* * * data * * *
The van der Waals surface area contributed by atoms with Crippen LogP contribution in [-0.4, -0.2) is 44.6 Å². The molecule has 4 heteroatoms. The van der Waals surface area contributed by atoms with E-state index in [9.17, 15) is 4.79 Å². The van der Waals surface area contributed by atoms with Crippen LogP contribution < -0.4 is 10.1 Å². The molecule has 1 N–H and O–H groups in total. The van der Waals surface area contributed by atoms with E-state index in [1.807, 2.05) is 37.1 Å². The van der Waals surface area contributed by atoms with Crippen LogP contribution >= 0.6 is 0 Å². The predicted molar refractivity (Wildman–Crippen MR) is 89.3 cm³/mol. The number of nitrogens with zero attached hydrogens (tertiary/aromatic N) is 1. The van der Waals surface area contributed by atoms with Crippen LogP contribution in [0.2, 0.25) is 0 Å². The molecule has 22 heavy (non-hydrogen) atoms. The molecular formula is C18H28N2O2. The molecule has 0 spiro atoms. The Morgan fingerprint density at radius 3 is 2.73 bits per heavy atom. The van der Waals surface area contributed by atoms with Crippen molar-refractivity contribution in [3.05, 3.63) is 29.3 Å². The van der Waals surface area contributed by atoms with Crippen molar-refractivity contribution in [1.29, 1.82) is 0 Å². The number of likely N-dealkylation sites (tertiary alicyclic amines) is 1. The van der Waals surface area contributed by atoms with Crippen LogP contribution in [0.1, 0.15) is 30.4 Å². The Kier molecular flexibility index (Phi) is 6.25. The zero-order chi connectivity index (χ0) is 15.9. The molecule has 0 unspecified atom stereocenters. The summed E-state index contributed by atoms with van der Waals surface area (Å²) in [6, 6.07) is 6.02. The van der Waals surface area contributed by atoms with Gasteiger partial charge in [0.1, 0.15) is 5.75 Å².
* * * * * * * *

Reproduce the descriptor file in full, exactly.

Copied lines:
The van der Waals surface area contributed by atoms with Crippen LogP contribution in [-0.4, -0.2) is 44.6 Å². The molecule has 4 heteroatoms. The van der Waals surface area contributed by atoms with E-state index in [9.17, 15) is 4.79 Å². The van der Waals surface area contributed by atoms with Crippen LogP contribution < -0.4 is 10.1 Å². The molecule has 1 N–H and O–H groups in total. The van der Waals surface area contributed by atoms with E-state index in [1.807, 2.05) is 37.1 Å². The van der Waals surface area contributed by atoms with Crippen LogP contribution >= 0.6 is 0 Å². The predicted molar refractivity (Wildman–Crippen MR) is 89.3 cm³/mol. The number of nitrogens with zero attached hydrogens (tertiary/aromatic N) is 1. The van der Waals surface area contributed by atoms with Crippen LogP contribution in [0.2, 0.25) is 0 Å². The molecule has 22 heavy (non-hydrogen) atoms. The molecular formula is C18H28N2O2. The molecule has 0 spiro atoms. The Morgan fingerprint density at radius 3 is 2.73 bits per heavy atom. The van der Waals surface area contributed by atoms with Crippen molar-refractivity contribution in [3.05, 3.63) is 29.3 Å². The van der Waals surface area contributed by atoms with Crippen molar-refractivity contribution in [1.29, 1.82) is 0 Å². The number of likely N-dealkylation sites (tertiary alicyclic amines) is 1. The van der Waals surface area contributed by atoms with Crippen LogP contribution in [0.1, 0.15) is 30.4 Å². The Kier molecular flexibility index (Phi) is 6.25. The zero-order chi connectivity index (χ0) is 15.9. The molecule has 0 unspecified atom stereocenters. The summed E-state index contributed by atoms with van der Waals surface area (Å²) in [6, 6.07) is 6.02. The van der Waals surface area contributed by atoms with Gasteiger partial charge in [0.1, 0.15) is 5.75 Å².